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Waterproof Rating - How Waterproof Fabric Is Tested


Companies go to great lengths to ensure that their rain gear is water resistant to withstand wind and rain, but how can you tell if it will repel as much incoming precipitation as you need it to?

In all rain repellent clothing and gear, there is a certain grade of measuring waterproofness . The process is called the Hydrostatic Head Test (HH for short). To be classified as waterproof, all garments must undergo this test for a waterproof rating.

HH Meaning And Calculations

Essentially, HH is measured in laboratory environments using hydrostatic pressure . The test is fairly straightforward: First, the fabric to be tested is pulled taut and sealed in a controlled chamber. Water is then slowly poured into a graduated cylinder placed on the fabric  (which adds pressure to the surface). Once this pressure becomes too great, water begins to permeate through the fabric. Depending on how many milliliters of water is able to penetrate will determine how it scores on the HH test.

Becoming familiar with HH grading numbers is a handy tool to use when deciding what outerwear grade best suits your needs. The range is generally from 1,500mm (low) to 40,000+ (highest).

HH Grading Scale (mm)  

“Best Used In” Weather Conditions

1,500mm to 5,000mm

Light to average conditions: rain showers and light snow dustings

5,000mm to 10,000mm

Moderate Conditions: steady rain and snowfall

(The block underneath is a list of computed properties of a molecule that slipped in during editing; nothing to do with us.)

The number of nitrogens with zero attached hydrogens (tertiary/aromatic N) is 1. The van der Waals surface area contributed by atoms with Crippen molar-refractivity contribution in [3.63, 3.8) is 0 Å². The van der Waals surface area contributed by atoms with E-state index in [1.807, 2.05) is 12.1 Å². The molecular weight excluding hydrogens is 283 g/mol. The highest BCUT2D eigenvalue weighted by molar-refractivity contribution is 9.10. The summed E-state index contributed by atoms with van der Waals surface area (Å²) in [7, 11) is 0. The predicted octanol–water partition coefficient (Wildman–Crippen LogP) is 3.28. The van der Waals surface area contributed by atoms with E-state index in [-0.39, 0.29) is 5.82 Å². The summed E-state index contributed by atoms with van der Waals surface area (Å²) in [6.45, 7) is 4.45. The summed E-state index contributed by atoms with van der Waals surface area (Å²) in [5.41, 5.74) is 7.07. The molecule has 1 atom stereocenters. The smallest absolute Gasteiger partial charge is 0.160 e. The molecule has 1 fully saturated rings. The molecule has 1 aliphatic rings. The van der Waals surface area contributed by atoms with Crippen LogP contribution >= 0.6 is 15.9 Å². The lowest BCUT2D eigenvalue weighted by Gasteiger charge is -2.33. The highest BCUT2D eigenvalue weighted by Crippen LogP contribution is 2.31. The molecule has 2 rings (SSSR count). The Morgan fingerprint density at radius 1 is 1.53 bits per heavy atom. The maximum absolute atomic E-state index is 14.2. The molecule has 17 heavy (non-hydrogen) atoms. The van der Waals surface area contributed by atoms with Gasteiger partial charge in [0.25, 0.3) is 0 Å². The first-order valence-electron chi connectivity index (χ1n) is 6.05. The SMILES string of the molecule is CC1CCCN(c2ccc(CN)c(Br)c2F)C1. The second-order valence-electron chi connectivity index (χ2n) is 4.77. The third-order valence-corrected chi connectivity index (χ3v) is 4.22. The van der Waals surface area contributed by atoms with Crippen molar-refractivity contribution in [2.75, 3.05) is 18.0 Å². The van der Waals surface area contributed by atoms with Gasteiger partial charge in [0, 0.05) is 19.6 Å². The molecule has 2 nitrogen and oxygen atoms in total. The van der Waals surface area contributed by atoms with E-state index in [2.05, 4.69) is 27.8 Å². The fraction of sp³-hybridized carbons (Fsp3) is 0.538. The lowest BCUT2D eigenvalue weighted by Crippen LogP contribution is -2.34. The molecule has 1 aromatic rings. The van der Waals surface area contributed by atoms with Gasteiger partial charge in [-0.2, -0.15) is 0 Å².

10,000mm to 40,000mm+

Extreme Conditions: heavy rain and snowstorms

From a consumer perspective, these numbers are what will determine the level of waterproof rating you need in a garment.


If you live/work in an area of infrequent/light precipitation, you’ll be better off with a jacket or coat that has an HH grade between 1,500mm and 5,000mm. This grading is considered ideal for urban and travel wear.

On the other hand, if you live/work in an area prone to frequent and steady precipitation levels, anything ranging from 5,000mm (water-resistant) and 10,000mm+ (true waterproofness) is closer to the mark.

There are a few instances where HH results may vary:

  • Not all labs use the same method of HH testing.
  • Since the test is conducted in a laboratory on new fabric, real-life conditions, like regular wear and gradual DWR breakdown, do not apply.
  • The test does account for external factors such as wind velocity and rain volume.
  • Garments that do or do not have sealed or heated seams will have different waterproof ratings and might change the performance.

Outerwear Facts Adds Up

Remember, numbers never lie. Whether it’s ratings for HH grading, waterproofness , down , or layering , for a consumer it’s important to be wary and informed of all the technical information available on product labels.  

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